How to Start your Own Moving Business

People are always moving. It doesn’t matter the time of year. Some people are moving across the city, some across the state. Others across the country. And more people are moving across the world. But they’re always someone moving, and that means there’s always the opportunity to put food on the table.

But the best thing about it is that you work for yourself. You decide when to take on customers and you decide when you want to work, meaning that if your truck is your company, you can just work part time on weekends as a great way to make extra income. So, if you’re looking to start a moving company, you came to the right place.

How to Start your Own Moving Business

You might wonder “what do I need to start a moving business?”Or have questions like “how can I start a moving business?”

By the time you finish reading this post, you’ll be ready to act and get started on owning your own moving company.

Step 1: Learn How a Moving Business Works

Running a moving business is a lot more than just picking up and delivering stuff.

You must consider marketing and logistics. Track every single moving piece. And know exactly how long it takes you (or your drivers) to get from point A to point B. And how much it costs.

Basically, you must have a plan. And the best way to build a plan is to go work for someone else for a little while.

As an employer, you’ll have to pay taxes and need an Employer Identification Number. Do you know how to do that?

The point I’m making is that you can research all you like, but nothing is better for you than rolling up your sleeves and doing the actual work for a seasoned industry veteran.If you already have a company, you can decide to open a liaison office and explore the local market, before establishing a business in this field.

Step 2: Create a Plan

Moving companies are a little different than other companies. It’s not like your traditional store where people walk in, shop around, deal with a smiling employee, buy something and leave.

But one thing we have in common with every other business is you should have a plan for your business.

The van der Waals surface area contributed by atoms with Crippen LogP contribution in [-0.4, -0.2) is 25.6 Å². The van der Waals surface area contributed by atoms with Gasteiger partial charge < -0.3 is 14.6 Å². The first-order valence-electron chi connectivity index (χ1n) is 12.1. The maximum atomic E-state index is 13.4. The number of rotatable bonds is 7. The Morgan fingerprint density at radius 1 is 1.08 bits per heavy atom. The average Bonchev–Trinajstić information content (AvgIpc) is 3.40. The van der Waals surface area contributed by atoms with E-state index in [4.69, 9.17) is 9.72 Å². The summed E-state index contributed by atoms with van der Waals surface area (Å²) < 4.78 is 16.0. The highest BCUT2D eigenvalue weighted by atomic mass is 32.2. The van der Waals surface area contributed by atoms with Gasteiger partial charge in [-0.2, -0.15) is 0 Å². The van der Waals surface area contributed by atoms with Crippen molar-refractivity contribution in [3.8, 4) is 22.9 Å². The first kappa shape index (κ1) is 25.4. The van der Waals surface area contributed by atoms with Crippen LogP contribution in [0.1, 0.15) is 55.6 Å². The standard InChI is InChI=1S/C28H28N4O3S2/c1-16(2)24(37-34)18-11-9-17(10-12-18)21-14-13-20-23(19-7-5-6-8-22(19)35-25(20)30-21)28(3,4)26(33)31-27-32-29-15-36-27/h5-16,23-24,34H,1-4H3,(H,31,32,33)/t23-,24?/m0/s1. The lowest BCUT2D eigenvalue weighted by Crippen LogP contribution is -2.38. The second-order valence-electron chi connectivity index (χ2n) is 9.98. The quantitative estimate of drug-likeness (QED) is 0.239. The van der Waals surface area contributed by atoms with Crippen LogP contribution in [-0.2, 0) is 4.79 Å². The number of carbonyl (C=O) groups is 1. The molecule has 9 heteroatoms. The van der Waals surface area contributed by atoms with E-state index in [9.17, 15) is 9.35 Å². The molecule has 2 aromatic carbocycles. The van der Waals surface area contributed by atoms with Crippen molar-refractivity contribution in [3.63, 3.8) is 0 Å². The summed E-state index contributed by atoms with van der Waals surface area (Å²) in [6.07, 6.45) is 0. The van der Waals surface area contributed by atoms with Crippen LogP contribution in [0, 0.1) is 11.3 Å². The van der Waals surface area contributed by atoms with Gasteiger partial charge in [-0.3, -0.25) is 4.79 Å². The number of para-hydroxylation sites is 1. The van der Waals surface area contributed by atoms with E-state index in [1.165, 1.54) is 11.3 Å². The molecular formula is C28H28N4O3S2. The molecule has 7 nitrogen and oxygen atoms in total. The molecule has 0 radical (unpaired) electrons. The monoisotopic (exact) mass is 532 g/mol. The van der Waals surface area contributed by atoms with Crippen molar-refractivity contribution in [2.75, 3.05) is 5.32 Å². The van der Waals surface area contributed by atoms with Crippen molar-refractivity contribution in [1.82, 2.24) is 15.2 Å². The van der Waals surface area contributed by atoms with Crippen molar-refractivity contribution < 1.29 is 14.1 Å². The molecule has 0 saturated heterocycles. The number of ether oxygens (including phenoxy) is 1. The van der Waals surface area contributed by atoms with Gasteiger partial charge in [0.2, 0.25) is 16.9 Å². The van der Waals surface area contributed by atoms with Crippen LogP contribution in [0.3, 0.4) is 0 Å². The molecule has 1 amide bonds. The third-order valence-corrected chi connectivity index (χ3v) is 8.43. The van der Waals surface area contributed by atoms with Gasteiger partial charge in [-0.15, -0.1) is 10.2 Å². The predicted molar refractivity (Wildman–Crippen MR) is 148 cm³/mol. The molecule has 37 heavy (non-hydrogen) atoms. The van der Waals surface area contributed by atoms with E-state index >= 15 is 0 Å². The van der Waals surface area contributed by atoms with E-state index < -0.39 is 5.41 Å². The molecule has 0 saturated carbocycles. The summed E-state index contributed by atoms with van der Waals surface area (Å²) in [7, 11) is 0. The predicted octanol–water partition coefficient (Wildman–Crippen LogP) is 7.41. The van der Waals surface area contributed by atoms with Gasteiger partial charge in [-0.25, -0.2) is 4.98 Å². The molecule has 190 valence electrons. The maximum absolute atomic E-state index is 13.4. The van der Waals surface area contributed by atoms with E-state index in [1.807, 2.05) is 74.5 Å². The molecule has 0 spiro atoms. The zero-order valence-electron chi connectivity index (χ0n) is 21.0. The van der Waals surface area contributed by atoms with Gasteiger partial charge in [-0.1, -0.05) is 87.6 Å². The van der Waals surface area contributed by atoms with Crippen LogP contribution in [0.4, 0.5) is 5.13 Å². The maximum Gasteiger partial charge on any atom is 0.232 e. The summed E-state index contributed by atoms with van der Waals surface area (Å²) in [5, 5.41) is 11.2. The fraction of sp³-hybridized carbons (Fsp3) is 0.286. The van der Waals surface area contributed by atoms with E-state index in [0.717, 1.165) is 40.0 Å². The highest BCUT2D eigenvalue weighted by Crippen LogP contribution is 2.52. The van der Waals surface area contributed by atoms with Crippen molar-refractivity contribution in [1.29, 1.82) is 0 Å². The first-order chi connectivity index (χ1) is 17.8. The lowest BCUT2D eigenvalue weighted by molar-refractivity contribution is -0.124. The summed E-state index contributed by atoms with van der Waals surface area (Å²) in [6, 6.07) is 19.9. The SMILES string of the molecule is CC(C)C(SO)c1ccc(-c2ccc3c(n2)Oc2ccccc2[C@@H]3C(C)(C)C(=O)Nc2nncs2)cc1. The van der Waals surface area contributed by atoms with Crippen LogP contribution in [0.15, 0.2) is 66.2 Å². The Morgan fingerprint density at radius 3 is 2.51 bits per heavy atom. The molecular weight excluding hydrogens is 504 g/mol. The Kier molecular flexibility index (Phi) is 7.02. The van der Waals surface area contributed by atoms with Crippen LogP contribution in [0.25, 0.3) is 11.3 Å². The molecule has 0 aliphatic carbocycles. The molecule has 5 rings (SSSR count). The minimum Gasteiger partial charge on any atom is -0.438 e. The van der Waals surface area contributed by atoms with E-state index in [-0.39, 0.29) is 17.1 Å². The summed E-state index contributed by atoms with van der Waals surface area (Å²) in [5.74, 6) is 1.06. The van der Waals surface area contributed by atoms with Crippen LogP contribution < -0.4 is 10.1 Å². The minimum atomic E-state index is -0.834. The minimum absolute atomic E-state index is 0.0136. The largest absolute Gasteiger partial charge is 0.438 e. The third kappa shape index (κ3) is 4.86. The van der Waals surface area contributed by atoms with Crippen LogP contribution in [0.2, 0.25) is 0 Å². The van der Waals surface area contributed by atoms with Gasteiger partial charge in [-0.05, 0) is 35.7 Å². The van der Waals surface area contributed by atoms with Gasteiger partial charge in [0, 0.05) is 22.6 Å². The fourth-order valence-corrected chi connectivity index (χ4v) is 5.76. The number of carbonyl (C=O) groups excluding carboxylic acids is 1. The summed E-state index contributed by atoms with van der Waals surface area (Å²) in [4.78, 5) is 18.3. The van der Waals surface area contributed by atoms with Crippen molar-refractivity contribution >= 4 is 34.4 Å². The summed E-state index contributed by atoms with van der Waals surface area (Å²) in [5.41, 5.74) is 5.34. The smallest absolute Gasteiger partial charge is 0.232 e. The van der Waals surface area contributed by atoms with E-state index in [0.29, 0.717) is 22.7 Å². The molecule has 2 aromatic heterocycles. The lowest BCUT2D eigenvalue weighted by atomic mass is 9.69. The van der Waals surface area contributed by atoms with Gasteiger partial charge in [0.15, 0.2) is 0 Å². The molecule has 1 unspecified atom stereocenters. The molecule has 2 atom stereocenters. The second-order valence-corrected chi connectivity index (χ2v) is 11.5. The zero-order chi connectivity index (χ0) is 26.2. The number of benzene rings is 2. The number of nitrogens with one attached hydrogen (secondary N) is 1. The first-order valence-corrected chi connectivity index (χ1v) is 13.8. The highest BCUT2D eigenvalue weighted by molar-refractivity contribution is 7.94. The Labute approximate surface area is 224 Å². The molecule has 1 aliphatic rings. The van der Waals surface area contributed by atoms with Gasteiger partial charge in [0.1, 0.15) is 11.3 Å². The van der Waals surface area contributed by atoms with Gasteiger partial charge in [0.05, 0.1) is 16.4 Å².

The moving industry takes a lot of planning. You need to have an idea of the structuring and sales projections of your business. You can’t do this without a plan.

Are you a residential mover? Or a commercial mover? Or maybe you see your business as a hauling company?

Regardless, understanding your market can tell you what equipment you might need. If you’re focusing on moving commercially, you might want to explore refrigerated trucks. And when it comes to finding those customers, where would you look?This all needs to be figured out in detail before you do anything.

Step 3: Discover Earning Potential

One of the first questions everyone has for me is “how much money do moving companies make?”It’s a good gig.

The American Moving and Storage Association reports that the industry is comprised of 7,000 companies with 13,900 locations in the U.S., employing about 122,600 people. According to IBIS World, their efforts to ease the process of moving for thousands of people generates about $16 billion dollars every year.

The fact is, 21st-century families are just constantly on the move. The millennial workforce no longer expects to settle down and stay in one job at the same company for the rest of their lives. And with more people choosing to rent than buy, it’s no wonder millions of people move each year.

The average starting salary for a truck driver is about $9.66 to $27.62 per hour or $20K to $57K per year, according to and the Bureau of Labor Statistics. But you set your own schedule and work as much or as little as you want, so you can make way more than that if you’re a hard worker.

So, if you’re thinking “Is now a good time to open a trucking company?”, the answer is hell yes.

Your prices should be affordable and negotiable. That way businesses and individuals can use your service, and you can have different price ranges for different category of clients.Your bid must be low enough to be competitive, but still high enough for you to make a profit. And to do that, you should know your expenses, like maintenance, repairs, truck and trailer payments, fuel, and the cost of your work. Don’t forget to add your time and hassle in. Driving a moving truck through a city is a lot harder than down rural highways, and should cost more.

Step 4: Set a Budget

Setting a budget helps you know how low you can set your rates and how much profit comes in from each job.

You really should know every expense.

So just how much does it cost to open a trucking company?

  • Down Payment for Truck: $7,000
  • Legal: $500
  • Stationery: $300
  • Licenses and Permits: $1,000
  • Fuel: $11,000
  • Insurance: $6,000

Total: $32,000

But the good news is that you don’t have to have all that to get started. There are tons of financing options available to you as a trucker. You can finance your truck, which is your largest startup expense. Or you can lease it (but then you don’t own it). You can finance operations and even fuel costs.

When financing, make sure you’re considering your interest rates and payments.

Costs to consider:

  • Truck payments
  • Registration/permits
  • Insurance
  • Repairs and maintenance
  • Washes and cleaning costs
  • Fuel

Step 5: Decide Which Products/Service to Offer

No matter what, you must focus on meeting deadlines. No excuses.

When it comes to choosing what services you want to offer, that depends on you and your truck(s).

Different moving companies might focus on different areas:

  • Selling moving supplies
  • Moving goods and equipment locally, including office and residential moves with smaller trucks and vans